(200f) Influence of Different Mixtures of Catalyst and Adsorbent on the Smbr Performance: Reactive-Separation and Regeneration Regions
Oxygenated compounds like acetals, esters and ketals are often produced by a reversible liquid phase reaction catalyzed by acids, where water is formed as subproduct. By means of chromatographic reactors, as the Simulated Moving Bed Reactor (SMBR), it is possible to integrate reaction and products separation into a single unit, displacing the equilibrium towards the products formation by removing at least one of them from the reaction medium. In addition to complete reactants conversion, operational and equipment costs are reduced. Usually, strongly acidic ion exchange resins, such as Amberlyst 15wet, are used both as catalyst as a selective adsorbent for water. However, water is strongly adsorbed and a large consumption of desorbent is needed in order to achieve high product purity and high productivity. Since the stationary phase and equipment costs are small with respect to the solvent recycle cost , it is desirable to choose an appropriate stationary phase for an SMBR that will provide the maximum productivity value but for a low desorbent consumption.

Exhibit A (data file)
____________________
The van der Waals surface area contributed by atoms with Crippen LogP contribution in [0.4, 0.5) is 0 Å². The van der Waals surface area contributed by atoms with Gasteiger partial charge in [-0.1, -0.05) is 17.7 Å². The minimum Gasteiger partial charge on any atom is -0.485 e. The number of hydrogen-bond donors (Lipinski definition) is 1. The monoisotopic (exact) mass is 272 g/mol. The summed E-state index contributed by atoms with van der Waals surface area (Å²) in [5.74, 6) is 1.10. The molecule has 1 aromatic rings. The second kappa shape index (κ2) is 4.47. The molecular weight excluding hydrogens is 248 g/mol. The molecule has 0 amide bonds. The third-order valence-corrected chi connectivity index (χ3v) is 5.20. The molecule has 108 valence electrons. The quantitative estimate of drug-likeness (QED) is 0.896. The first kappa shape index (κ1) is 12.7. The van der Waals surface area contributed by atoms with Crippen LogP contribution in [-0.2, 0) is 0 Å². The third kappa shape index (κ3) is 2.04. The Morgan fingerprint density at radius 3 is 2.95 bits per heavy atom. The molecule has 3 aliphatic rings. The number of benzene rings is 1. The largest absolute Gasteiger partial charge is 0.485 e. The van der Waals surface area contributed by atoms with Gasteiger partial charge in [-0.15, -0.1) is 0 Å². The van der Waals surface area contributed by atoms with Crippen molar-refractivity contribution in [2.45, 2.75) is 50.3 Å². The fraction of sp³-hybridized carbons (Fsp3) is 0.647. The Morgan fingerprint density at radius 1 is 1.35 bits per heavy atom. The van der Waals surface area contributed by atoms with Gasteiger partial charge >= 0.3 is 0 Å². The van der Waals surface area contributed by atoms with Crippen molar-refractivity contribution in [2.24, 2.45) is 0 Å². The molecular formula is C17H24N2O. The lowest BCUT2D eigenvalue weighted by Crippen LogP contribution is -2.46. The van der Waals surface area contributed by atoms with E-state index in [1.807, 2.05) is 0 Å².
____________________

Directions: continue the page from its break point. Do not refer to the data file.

The aim of this work is to present the influence of the stationary phase on the SMBR performance by using mixtures of Amberlyst 15wet (a catalyst and selective adsorbent for water) with Smopex 101 fibres (catalyst), for the case of 1,1-dimethoxyethane production [2, 3]. By means of a complete model accounting for the different particularities of both catalyst and adsorbent (external mass-transfer resistance followed by reaction at the surface of Smopex 101 fibres; external and internal mass-transfer resistances for Amberlyst 15wet using a bi-LDF approach and adsorption and reaction at both particle and pores surface) the performance of the SMBR is studied. The concepts of reactive-separation region (γ2-γ3 plot) and regeneration region (γ1-γ4 plot)  are used to analyze the effect of the stationary phase composition in the productivity and desorbent consumption, respectively.
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